That the film continues after this moment with a concluding moment of facile spiritual discussion between David and Minus, in which Minus voices his torment to his father. David, finally concerned about the children to whom he's never shown devotion, reaches out to his son, comforting him with the notion that perhaps God and love are the same thing. It's an obvious moment of the Father finally speaking to the children, and the last line of the film comes from a suddenly reverent Minus: "Papa spoke to me." Even if it wasn't a sappy way to equate David's moment with his son as a connection between God and humans, it still brings down the shattering power of Kårin's final scene.

In his essay for the Criterion DVD, Peter Matthews offers an interpretation of God as a spider: to him, Bergman is saying "the pious consolations of the past no longer suffice in the era of Auschwitz and the atomic bomb." This film and its resultant "trilogy" would examine Bergman's spiritual doubt in the face of such travesties, and this doubt forms an endlessly complex existential drama that is not handled quite properly in this installment. However, the confessional tone of the film, particularly Bergman's harsh appraisal of David's--and therefore his own--art (perhaps he saw the same exploitative side in himself as he did in David) redeems the film. Supposedly Bergman himself came to view his ending as facile and tacked-on, and his subsequent entries in the trilogy reflect more of Kårin's nihilism than the too-cheap message of hope.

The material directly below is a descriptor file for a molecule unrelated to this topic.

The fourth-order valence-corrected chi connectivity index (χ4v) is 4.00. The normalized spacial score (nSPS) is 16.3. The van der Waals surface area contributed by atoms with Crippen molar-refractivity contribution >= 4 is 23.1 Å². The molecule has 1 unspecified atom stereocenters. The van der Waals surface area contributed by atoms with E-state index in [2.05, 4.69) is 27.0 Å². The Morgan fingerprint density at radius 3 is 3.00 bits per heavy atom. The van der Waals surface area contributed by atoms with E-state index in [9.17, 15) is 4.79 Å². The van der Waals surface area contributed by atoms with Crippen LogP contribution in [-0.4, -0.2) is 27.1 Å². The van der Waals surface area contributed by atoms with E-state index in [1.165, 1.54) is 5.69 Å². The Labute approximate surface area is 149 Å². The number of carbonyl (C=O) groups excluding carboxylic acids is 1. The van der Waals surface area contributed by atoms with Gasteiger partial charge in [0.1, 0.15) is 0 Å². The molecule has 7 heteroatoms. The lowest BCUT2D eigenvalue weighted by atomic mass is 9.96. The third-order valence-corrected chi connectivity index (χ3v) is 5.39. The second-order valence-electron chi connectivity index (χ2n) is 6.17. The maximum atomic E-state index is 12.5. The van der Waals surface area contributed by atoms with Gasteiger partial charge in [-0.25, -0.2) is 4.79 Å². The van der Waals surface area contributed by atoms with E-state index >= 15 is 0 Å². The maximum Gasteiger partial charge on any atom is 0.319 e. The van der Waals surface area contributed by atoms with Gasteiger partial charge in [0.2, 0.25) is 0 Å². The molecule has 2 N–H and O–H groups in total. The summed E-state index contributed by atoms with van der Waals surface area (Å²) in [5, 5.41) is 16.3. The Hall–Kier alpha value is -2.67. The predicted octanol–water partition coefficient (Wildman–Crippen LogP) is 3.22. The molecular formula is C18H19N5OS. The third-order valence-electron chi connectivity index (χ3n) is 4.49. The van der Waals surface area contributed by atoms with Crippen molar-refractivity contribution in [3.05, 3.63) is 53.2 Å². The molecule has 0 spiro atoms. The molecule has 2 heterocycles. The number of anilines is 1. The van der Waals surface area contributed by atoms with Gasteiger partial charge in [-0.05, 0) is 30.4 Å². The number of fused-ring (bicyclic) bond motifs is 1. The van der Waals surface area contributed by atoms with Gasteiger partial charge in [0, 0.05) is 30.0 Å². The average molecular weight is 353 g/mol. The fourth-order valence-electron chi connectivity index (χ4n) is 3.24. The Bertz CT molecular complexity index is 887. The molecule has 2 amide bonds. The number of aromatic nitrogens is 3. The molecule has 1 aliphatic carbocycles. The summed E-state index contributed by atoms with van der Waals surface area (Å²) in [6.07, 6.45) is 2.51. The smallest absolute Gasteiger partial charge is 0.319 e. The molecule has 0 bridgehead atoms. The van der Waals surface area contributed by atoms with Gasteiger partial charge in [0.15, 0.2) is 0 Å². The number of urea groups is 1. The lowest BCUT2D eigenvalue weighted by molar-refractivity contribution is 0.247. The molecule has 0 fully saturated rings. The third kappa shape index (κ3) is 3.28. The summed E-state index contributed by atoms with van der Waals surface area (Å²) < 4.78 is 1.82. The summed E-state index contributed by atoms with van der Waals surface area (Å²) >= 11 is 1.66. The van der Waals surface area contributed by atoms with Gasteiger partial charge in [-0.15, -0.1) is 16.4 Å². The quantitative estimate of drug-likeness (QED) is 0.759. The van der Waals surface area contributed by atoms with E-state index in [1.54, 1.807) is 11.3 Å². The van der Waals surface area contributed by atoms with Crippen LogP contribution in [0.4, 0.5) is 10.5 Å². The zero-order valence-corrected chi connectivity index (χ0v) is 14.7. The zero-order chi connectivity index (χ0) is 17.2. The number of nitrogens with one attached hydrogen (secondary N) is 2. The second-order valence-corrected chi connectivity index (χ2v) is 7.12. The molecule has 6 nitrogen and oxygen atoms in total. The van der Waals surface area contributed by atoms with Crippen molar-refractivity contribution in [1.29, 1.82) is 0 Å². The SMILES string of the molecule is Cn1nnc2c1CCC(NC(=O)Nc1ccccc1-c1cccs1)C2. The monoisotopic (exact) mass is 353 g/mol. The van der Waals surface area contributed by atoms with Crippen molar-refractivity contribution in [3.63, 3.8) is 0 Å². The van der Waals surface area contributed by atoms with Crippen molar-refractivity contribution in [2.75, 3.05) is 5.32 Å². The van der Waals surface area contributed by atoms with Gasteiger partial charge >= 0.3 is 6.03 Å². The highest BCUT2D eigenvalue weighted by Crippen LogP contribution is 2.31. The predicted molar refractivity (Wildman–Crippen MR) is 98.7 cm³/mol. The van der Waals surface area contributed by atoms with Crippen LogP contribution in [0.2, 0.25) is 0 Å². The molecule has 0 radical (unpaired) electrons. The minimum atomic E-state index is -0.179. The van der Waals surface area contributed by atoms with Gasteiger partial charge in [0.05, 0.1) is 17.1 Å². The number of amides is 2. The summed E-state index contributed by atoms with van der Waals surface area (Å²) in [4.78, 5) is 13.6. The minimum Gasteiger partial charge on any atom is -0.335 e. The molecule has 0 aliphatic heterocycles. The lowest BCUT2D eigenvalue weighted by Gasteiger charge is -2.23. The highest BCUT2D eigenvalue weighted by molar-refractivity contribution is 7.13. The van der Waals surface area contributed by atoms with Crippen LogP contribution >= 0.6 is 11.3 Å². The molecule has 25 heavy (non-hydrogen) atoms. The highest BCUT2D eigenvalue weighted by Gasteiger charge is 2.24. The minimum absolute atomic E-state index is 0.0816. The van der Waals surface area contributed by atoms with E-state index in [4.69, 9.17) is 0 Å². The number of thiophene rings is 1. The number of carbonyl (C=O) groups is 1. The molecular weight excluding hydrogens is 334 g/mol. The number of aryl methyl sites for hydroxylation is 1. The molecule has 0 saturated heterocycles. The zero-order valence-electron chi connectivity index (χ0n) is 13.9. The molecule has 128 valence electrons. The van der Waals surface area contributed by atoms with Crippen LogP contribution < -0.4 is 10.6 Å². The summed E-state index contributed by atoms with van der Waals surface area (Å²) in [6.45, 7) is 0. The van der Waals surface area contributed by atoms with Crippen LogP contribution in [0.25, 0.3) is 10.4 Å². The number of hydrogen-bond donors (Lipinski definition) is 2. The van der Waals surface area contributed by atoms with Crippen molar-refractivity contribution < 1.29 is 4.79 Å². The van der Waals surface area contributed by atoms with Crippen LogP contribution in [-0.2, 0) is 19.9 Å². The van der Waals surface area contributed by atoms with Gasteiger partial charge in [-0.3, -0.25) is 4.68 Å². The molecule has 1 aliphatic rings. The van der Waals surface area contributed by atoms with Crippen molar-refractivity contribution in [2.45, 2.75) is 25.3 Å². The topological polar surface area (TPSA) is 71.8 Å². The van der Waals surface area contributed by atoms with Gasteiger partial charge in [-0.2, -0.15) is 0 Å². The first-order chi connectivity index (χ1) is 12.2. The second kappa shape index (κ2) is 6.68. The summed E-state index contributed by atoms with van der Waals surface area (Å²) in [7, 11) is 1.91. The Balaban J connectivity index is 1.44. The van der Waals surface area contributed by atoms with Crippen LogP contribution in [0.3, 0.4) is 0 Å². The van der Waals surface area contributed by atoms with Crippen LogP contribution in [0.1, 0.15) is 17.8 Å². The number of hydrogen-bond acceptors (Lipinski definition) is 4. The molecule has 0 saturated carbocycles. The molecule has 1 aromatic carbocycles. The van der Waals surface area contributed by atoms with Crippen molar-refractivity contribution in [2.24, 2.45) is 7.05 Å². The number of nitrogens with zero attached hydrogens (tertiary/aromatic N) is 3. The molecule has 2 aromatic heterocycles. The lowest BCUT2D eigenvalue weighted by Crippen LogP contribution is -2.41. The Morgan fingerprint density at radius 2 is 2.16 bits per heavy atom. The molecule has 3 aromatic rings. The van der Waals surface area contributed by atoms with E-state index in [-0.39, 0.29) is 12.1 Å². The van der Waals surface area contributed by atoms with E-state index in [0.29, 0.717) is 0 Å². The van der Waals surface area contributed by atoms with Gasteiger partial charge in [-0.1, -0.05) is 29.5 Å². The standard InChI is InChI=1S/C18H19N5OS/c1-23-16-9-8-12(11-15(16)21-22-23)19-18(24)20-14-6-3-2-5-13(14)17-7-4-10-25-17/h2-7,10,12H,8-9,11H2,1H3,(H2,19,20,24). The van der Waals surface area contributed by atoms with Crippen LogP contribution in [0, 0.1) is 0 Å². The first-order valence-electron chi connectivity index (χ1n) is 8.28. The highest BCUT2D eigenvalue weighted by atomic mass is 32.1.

What struck me from the start was the tiny island where Bergman filmed the movie. Rocky landscapes and a general feeling of isolation do more to establish the mood of the story than any acting ever could. The film cemented Bergman's collaboration with cinematographer Sven Nykvist, whose stark and realistic photography contrasts beautifully with the existential and symbolist drama of the story. Bergman and Nykvist would continue to work together for the rest of their lives (Nykvist died before Bergman made his final film, Saraband), and the two form arguably the most famous and most rewarding director-cinematographer team in film history. Here, Nykvist uses the crags and bleak sea surrounding the island to underline each character's emotional isolation and their hardened outlook towards God.

So what do we have in the end? A good film, certainly, one that even has hints of greatness. Yet that greatness is tempered by moments of heavy-handedness and outdated notions of mental illness. Through a Glass Darkly is the third Bergman film I've seen (the other two being The Seventh Seal and Scenes From a Marriage), and it's certainly the least of these three, but I can also see it building the bridge between Seventh Seal and Scenes. I'm glad I watched it, and it's left me with a burning desire to move straight into the other two films of the trilogy, but this is one of those classics worth it more for historic or artistic importance than genuine brilliance.